This article by Richard Grimes, author of the book, Beginning C++ Programming explains the dependencies of a C++ application. A C++ project will produce an executable or library, and this will be built by the linker from object files. The executable or library is dependent upon these object files. An object file will be compiled from a C++ source file (and potentially one or more header files). The object file is dependent upon these C++ source and header files. Understanding dependencies is important because it helps you understand the order to compile the files in your project, and it allows you to make your project builds quicker by only compiling those files that have changed.
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When you include a file within your source file the code within that header file will be accessible to your code. Your include file may contain whole function or class definitions (these will be covered in later chapters) but this will result in a problem: multiple definitions of a function or class. Instead, you can declare a class or function prototype, which indicates how calling code will call the function without actually defining it. Clearly the code will have to be defined elsewhere, and this could be a source file or a library, but the compiler will be happy because it only sees one definition.
A library is code that has already been defined, it has been fully debugged and tested, and therefore users should not need to have access to the source code. The C++ Standard Library is mostly shared through header files, which helps you when you debug your code, but you must resist any temptation to edit these files. Other libraries will be provided as compiled libraries.
There are essentially two types of compiled libraries: static libraries and dynamic link libraries. If you use a static library then the compiler will copy the compiled code that you use from the static library and place it in your executable. If you use a dynamic link (or shared) library then the linker will add information used during runtime (it may be when the executable is loaded, or it may even be delayed until the function is called) to load the shared library into memory and access the function.
Windows uses the extension lib for static libraries and dll for dynamic link libraries. GNU gcc uses the extension a for static libraries and so for shared libraries.
If you use library code in a static or dynamic link library the compiler will need to know that you are calling a function correctly—to make sure your code calls a function with the correct number of parameters and correct types. This is the purpose of a function prototype—it gives the compiler the information it needs to know about calling the function without providing the actual body of the function, the function definition.
In general, the C++ Standard Library will be included into your code through the standard header files. The C Runtime Library (which provides some code for the C++ Standard Library) will be static linked, but if the compiler provides a dynamic linked version you will have a compiler option to use this.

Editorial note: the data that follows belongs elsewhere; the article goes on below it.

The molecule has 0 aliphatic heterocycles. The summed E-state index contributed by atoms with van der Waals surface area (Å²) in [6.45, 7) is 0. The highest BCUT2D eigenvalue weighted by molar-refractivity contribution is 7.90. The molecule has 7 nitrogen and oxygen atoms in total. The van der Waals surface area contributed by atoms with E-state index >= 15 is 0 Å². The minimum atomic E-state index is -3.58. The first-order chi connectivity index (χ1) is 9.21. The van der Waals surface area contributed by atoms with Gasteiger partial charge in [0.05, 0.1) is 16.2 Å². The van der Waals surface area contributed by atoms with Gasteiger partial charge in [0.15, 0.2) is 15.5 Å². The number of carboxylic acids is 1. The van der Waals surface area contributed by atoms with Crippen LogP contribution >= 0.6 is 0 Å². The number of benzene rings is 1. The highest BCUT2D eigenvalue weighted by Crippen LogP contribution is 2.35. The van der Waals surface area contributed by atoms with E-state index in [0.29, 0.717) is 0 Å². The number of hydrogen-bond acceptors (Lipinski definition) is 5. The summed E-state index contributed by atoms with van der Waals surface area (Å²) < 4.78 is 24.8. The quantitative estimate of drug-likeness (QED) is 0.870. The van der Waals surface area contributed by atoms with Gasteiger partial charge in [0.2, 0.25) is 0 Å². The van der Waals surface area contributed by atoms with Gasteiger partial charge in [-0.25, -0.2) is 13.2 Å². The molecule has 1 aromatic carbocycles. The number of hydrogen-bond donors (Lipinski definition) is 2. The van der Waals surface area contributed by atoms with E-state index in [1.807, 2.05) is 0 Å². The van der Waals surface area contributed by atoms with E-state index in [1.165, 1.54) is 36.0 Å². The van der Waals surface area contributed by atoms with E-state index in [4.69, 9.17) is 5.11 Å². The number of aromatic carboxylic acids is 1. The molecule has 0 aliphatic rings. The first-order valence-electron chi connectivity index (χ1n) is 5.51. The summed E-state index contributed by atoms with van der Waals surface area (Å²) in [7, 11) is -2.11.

When you include a file into your source file the preprocessor will include the contents of that file (after taking into account any conditional compilation directives) and recursively any files included by that file. As illustrated earlier, this could result in thousands of lines of code. As you develop your code you will often compile the project so that you can test the code. Every time you compile your code the code defined in the header files will also be compiled even though the code in library header files will not have changed. With a large project this can make the compilation take a long time.
To get around this problem compilers often offer an option to pre-compile headers that will not change. Creating and using precompiled headers is compiler specific. For example, with gcc you compile a header as if it is a C++ source file (with the /x switch) and the compiler creates a file with an extension of gch. When gcc compiles source files that use the header it will search for the gch file and if it finds the precompiled header it will use that, otherwise it will use the header file.
In Visual C++ the process is a bit more complicated because you have to specifically tell the compiler to look for a precompiled header when it compiles a source file. The convention in Visual C++ projects is to have a source file called stdafx.cpp which has a single line that includes the file stdafx.h. You put all your stable header file includes in stdafx.h. Next, you create a precompiled header by compiling stdafx.cpp using the /Yc compiler option to specify that stdafx.h contains the stable headers to compile. This will create a pch file (typically, Visual C++ will name it after your project) containing the code compiled up to the point of the inclusion of the stdafx.h header file. Your other source files must include the stdafx.h header file as the first header file, but it may also include other files. When you compile your source files you use the /Yu switch to specify the stable header file (stdafx.h) and the compiler will use the precompiled header pch file instead of the header.